Jun 17 2016 Weekly Briefing, June 13 – 17
Every week, there are new intersector collaborations surfacing across the United States and new, fascinating research and commentary that provides insight into the intersector — the space where collaboration among government, business, and non-profit sectors enables leaders to share expertise, resources, and authority to address society’s most pressing problems. To keep our readers, practitioners and researchers alike, in the know, we compile a weekly briefing that captures these insights, and we publish it here, on our blog, every Friday. If you like this briefing, you should sign up for our newsletter for more in depth coverage of the intersector.
NCPPP announces winners of 2016 National Public-Private Partnership Awards
The National Council for Public-Private Partnerships announced the winners of the National P3 Awards last week. “NCPPP recognizes those organizations and individuals that advance the concept and implementation of public-private partnerships across the country,” said NCPPP President Sandra Sullivan. For a full list of winners, see this press release.
How “pay for success” investing programs can help fix social mobility in the U.S.
This Quartz article comes from staff at Urban Institute and the Kresge Foundation as part of a series addressing the question: How can we accelerate social mobility in America? “The structure of these deals can help getting and keeping the needed partners at the table,” they explained. “But arriving at such deals isn’t easy. Like all impact investing, the strategy depends on effective collaboration.”
NPS@100: Money woes force agency to hold a ‘bake sale for everything’
This discussion of the funding woes of the National Park Service as it celebrates its 100th anniversary comes from Environment and Energy Publishing. Facing insufficient funding from Congress, an inability to hire additional staff, and other issues, the NPS has turned to the private and philanthropic sectors for support. “‘National parks for the first time will depend on outside gifts to support their base budgets,’ said Jeff Ruch, Executive Director of Public Employees for Environmental Responsibility. The risk is that corporate donors will exert too much influence over park managers’ decisions, compromising the service’s mandate to keep parks ‘unimpaired,’ Rush said.”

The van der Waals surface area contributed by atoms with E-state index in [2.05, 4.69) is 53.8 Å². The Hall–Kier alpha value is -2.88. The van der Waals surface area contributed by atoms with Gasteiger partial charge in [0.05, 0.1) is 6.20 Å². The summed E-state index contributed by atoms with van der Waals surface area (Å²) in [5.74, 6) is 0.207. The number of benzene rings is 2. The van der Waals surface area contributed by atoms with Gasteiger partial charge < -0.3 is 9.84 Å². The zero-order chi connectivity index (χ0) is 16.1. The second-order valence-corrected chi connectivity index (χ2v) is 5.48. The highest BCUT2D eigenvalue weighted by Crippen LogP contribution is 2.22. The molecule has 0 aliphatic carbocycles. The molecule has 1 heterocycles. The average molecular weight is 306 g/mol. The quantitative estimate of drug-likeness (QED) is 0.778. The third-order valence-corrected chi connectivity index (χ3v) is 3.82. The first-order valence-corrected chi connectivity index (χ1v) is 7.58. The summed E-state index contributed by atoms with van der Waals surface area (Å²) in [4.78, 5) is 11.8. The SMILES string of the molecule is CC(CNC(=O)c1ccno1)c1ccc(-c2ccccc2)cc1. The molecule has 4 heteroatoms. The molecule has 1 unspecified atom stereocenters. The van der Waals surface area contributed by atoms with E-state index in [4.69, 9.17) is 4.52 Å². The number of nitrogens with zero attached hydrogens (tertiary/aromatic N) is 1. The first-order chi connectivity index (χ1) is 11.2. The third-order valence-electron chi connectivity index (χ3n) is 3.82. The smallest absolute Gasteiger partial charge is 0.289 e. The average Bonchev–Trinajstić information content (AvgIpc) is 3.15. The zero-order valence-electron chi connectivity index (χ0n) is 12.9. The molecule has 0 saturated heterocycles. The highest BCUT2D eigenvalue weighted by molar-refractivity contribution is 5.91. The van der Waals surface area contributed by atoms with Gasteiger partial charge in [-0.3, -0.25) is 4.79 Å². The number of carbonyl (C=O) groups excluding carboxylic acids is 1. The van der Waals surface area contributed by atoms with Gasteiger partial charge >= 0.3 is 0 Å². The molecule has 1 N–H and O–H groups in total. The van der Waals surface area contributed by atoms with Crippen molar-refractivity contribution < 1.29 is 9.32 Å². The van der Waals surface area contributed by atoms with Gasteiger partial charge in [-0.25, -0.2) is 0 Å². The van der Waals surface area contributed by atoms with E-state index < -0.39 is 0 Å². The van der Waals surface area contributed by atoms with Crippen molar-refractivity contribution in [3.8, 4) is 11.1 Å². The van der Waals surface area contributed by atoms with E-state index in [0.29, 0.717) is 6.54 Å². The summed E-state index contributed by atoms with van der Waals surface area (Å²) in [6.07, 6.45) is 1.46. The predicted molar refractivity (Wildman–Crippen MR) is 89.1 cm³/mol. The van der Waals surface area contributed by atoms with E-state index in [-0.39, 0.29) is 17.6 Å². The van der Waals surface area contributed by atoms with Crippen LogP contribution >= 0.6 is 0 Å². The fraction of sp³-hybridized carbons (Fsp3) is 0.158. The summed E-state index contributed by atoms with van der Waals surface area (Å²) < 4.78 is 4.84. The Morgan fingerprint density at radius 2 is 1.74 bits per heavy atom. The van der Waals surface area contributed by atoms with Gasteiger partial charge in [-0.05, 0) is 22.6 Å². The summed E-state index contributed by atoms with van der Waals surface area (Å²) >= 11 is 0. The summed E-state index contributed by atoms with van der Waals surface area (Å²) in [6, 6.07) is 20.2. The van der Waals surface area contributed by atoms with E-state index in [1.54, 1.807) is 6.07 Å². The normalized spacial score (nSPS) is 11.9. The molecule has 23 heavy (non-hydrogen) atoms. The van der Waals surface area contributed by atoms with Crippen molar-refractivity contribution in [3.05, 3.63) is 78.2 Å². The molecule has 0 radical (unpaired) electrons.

Cengage Learning recognized at Clinton Global Initiative America for workforce training efforts in Detroit
Cengage Learning’s collective impact education efforts, which bring together McDonald’s, Michigan Virtual University, Matrix Human Services, and Kinexus, were recently recognized by the Clinton Global Initiative. “This program and others around the country are a testament to the positive impact education can have on an individual and a community. We hope to inspire even more creative public-private collaborations that will open access to workforce training programs for people in need,” said Ron Stefanski, Executive Director of Strategic Alliances, Cengage Learning. For more from Ron Stefanski on the program, see his guest post on our blog: Developing Detroit’s talent through collective impact.
With Success Boston, college completion rises, gaps persist
“With Success Boston’s first cohort having graduated last year and a White House grant currently funding a threefold expansion of the program, members of the education community gathered at The Boston Foundation on Monday to reflect on its effects thus far,” reports the Bay City Banner. “Speakers also praised what they said was a rare level of cross-sector collaboration driving Success Boston.”